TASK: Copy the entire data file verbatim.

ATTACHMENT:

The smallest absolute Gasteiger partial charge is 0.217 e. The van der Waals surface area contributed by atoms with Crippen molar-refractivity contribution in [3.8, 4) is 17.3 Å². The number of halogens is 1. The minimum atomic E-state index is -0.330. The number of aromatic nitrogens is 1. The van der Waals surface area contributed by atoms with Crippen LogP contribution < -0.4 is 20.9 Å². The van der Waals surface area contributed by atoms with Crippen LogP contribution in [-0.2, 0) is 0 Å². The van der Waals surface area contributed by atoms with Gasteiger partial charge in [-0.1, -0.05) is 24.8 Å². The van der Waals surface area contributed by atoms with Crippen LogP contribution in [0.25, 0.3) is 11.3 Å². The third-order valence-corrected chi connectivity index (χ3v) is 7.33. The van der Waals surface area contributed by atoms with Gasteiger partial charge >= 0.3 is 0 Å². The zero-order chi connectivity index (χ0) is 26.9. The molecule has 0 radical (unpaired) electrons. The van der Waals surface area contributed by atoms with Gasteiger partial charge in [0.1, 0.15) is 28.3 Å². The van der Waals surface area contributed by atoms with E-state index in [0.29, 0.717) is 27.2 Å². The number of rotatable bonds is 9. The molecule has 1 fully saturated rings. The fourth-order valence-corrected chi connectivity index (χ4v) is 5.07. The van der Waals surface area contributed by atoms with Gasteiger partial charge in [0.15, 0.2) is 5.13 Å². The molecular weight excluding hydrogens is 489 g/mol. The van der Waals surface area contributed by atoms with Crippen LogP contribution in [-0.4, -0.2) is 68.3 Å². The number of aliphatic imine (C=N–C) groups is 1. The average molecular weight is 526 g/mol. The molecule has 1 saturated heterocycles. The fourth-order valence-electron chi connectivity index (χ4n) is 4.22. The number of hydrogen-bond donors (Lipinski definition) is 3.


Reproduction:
The smallest absolute Gasteiger partial charge is 0.217 e. The van der Waals surface area contributed by atoms with Crippen molar-refractivity contribution in [3.8, 4) is 17.3 Å². The number of halogens is 1. The minimum atomic E-state index is -0.330. The number of aromatic nitrogens is 1. The van der Waals surface area contributed by atoms with Crippen LogP contribution < -0.4 is 20.9 Å². The van der Waals surface area contributed by atoms with Crippen LogP contribution in [-0.2, 0) is 0 Å². The van der Waals surface area contributed by atoms with Gasteiger partial charge in [-0.1, -0.05) is 24.8 Å². The van der Waals surface area contributed by atoms with Crippen LogP contribution in [0.25, 0.3) is 11.3 Å². The third-order valence-corrected chi connectivity index (χ3v) is 7.33. The van der Waals surface area contributed by atoms with Gasteiger partial charge >= 0.3 is 0 Å². The zero-order chi connectivity index (χ0) is 26.9. The molecule has 0 radical (unpaired) electrons. The van der Waals surface area contributed by atoms with Gasteiger partial charge in [0.1, 0.15) is 28.3 Å². The van der Waals surface area contributed by atoms with E-state index in [0.29, 0.717) is 27.2 Å². The number of rotatable bonds is 9. The molecule has 1 fully saturated rings. The fourth-order valence-corrected chi connectivity index (χ4v) is 5.07. The van der Waals surface area contributed by atoms with Gasteiger partial charge in [0.15, 0.2) is 5.13 Å². The molecular weight excluding hydrogens is 489 g/mol. The van der Waals surface area contributed by atoms with Crippen LogP contribution in [-0.4, -0.2) is 68.3 Å². The number of aliphatic imine (C=N–C) groups is 1. The average molecular weight is 526 g/mol. The molecule has 1 saturated heterocycles. The fourth-order valence-electron chi connectivity index (χ4n) is 4.22. The number of hydrogen-bond donors (Lipinski definition) is 3.